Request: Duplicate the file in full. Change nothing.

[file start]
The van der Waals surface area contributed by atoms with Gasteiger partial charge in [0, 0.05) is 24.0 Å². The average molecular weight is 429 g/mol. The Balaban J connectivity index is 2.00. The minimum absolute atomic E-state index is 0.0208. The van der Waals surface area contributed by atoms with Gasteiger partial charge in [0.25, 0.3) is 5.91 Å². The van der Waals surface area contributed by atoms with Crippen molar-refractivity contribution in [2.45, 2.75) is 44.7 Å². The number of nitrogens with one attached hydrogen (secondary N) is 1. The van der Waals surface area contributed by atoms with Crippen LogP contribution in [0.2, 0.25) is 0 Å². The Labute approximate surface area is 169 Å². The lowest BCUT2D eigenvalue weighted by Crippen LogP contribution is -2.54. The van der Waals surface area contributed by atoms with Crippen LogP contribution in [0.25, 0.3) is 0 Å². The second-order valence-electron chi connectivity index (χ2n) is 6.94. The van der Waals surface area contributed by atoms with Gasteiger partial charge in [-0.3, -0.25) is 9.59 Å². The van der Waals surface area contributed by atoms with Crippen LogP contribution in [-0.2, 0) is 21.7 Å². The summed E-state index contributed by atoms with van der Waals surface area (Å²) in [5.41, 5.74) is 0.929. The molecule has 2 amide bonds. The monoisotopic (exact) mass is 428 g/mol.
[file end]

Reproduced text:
The van der Waals surface area contributed by atoms with Gasteiger partial charge in [0, 0.05) is 24.0 Å². The average molecular weight is 429 g/mol. The Balaban J connectivity index is 2.00. The minimum absolute atomic E-state index is 0.0208. The van der Waals surface area contributed by atoms with Gasteiger partial charge in [0.25, 0.3) is 5.91 Å². The van der Waals surface area contributed by atoms with Crippen molar-refractivity contribution in [2.45, 2.75) is 44.7 Å². The number of nitrogens with one attached hydrogen (secondary N) is 1. The van der Waals surface area contributed by atoms with Crippen LogP contribution in [0.2, 0.25) is 0 Å². The Labute approximate surface area is 169 Å². The lowest BCUT2D eigenvalue weighted by Crippen LogP contribution is -2.54. The van der Waals surface area contributed by atoms with Crippen LogP contribution in [0.25, 0.3) is 0 Å². The second-order valence-electron chi connectivity index (χ2n) is 6.94. The van der Waals surface area contributed by atoms with Gasteiger partial charge in [-0.3, -0.25) is 9.59 Å². The van der Waals surface area contributed by atoms with Crippen LogP contribution in [-0.2, 0) is 21.7 Å². The summed E-state index contributed by atoms with van der Waals surface area (Å²) in [5.41, 5.74) is 0.929. The molecule has 2 amide bonds. The monoisotopic (exact) mass is 428 g/mol.